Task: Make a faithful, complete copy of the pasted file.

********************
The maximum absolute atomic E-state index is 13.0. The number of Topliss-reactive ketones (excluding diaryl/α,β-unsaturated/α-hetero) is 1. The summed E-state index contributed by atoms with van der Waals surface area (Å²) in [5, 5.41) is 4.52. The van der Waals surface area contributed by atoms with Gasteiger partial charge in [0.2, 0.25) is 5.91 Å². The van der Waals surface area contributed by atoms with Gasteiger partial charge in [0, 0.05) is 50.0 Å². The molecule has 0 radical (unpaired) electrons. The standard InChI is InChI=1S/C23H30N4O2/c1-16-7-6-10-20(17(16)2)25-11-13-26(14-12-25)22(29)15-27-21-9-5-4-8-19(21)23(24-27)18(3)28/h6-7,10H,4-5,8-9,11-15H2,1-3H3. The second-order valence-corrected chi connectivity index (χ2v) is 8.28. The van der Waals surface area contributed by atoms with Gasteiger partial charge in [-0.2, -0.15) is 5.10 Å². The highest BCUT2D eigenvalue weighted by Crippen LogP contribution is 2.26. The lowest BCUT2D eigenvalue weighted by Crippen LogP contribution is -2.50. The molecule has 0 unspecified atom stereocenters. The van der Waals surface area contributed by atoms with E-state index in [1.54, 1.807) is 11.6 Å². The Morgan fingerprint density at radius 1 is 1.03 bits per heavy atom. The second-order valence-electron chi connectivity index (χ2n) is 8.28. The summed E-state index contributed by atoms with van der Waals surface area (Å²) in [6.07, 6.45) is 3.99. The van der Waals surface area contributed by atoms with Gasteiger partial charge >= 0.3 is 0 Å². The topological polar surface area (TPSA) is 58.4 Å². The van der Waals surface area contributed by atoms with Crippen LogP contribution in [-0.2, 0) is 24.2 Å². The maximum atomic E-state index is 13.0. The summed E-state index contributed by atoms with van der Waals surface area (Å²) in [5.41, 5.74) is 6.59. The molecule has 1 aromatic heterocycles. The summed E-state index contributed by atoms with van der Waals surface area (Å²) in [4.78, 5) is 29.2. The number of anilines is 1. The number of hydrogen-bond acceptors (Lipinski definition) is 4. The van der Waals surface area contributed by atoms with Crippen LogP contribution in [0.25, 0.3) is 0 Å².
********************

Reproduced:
The maximum absolute atomic E-state index is 13.0. The number of Topliss-reactive ketones (excluding diaryl/α,β-unsaturated/α-hetero) is 1. The summed E-state index contributed by atoms with van der Waals surface area (Å²) in [5, 5.41) is 4.52. The van der Waals surface area contributed by atoms with Gasteiger partial charge in [0.2, 0.25) is 5.91 Å². The van der Waals surface area contributed by atoms with Gasteiger partial charge in [0, 0.05) is 50.0 Å². The molecule has 0 radical (unpaired) electrons. The standard InChI is InChI=1S/C23H30N4O2/c1-16-7-6-10-20(17(16)2)25-11-13-26(14-12-25)22(29)15-27-21-9-5-4-8-19(21)23(24-27)18(3)28/h6-7,10H,4-5,8-9,11-15H2,1-3H3. The second-order valence-corrected chi connectivity index (χ2v) is 8.28. The van der Waals surface area contributed by atoms with Gasteiger partial charge in [-0.2, -0.15) is 5.10 Å². The highest BCUT2D eigenvalue weighted by Crippen LogP contribution is 2.26. The lowest BCUT2D eigenvalue weighted by Crippen LogP contribution is -2.50. The molecule has 0 unspecified atom stereocenters. The van der Waals surface area contributed by atoms with E-state index in [1.54, 1.807) is 11.6 Å². The Morgan fingerprint density at radius 1 is 1.03 bits per heavy atom. The second-order valence-electron chi connectivity index (χ2n) is 8.28. The summed E-state index contributed by atoms with van der Waals surface area (Å²) in [6.07, 6.45) is 3.99. The van der Waals surface area contributed by atoms with Gasteiger partial charge >= 0.3 is 0 Å². The topological polar surface area (TPSA) is 58.4 Å². The van der Waals surface area contributed by atoms with Crippen LogP contribution in [-0.2, 0) is 24.2 Å². The maximum atomic E-state index is 13.0. The summed E-state index contributed by atoms with van der Waals surface area (Å²) in [5.41, 5.74) is 6.59. The molecule has 1 aromatic heterocycles. The summed E-state index contributed by atoms with van der Waals surface area (Å²) in [4.78, 5) is 29.2. The number of anilines is 1. The number of hydrogen-bond acceptors (Lipinski definition) is 4. The van der Waals surface area contributed by atoms with Crippen LogP contribution in [0.25, 0.3) is 0 Å².